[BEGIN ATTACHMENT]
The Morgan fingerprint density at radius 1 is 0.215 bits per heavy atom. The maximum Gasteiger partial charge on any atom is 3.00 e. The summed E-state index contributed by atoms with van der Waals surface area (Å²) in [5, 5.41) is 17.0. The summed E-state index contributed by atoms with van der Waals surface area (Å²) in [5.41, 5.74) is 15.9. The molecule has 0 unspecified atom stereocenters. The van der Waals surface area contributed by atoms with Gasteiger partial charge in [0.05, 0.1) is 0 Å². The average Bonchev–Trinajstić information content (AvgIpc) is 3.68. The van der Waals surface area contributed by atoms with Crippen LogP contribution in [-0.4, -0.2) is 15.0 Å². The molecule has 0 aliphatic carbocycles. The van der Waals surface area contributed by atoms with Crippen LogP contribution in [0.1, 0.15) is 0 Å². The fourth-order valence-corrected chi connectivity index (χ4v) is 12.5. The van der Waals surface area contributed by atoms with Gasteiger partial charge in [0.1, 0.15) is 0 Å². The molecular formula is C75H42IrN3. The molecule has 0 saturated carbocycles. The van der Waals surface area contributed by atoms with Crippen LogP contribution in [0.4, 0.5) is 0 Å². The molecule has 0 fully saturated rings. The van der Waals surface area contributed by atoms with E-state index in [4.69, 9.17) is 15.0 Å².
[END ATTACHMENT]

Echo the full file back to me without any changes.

The Morgan fingerprint density at radius 1 is 0.215 bits per heavy atom. The maximum Gasteiger partial charge on any atom is 3.00 e. The summed E-state index contributed by atoms with van der Waals surface area (Å²) in [5, 5.41) is 17.0. The summed E-state index contributed by atoms with van der Waals surface area (Å²) in [5.41, 5.74) is 15.9. The molecule has 0 unspecified atom stereocenters. The van der Waals surface area contributed by atoms with Gasteiger partial charge in [0.05, 0.1) is 0 Å². The average Bonchev–Trinajstić information content (AvgIpc) is 3.68. The van der Waals surface area contributed by atoms with Crippen LogP contribution in [-0.4, -0.2) is 15.0 Å². The molecule has 0 aliphatic carbocycles. The van der Waals surface area contributed by atoms with Crippen LogP contribution in [0.1, 0.15) is 0 Å². The fourth-order valence-corrected chi connectivity index (χ4v) is 12.5. The van der Waals surface area contributed by atoms with Gasteiger partial charge in [0.1, 0.15) is 0 Å². The molecular formula is C75H42IrN3. The molecule has 0 saturated carbocycles. The van der Waals surface area contributed by atoms with Crippen LogP contribution in [0.4, 0.5) is 0 Å². The molecule has 0 fully saturated rings. The van der Waals surface area contributed by atoms with E-state index in [4.69, 9.17) is 15.0 Å².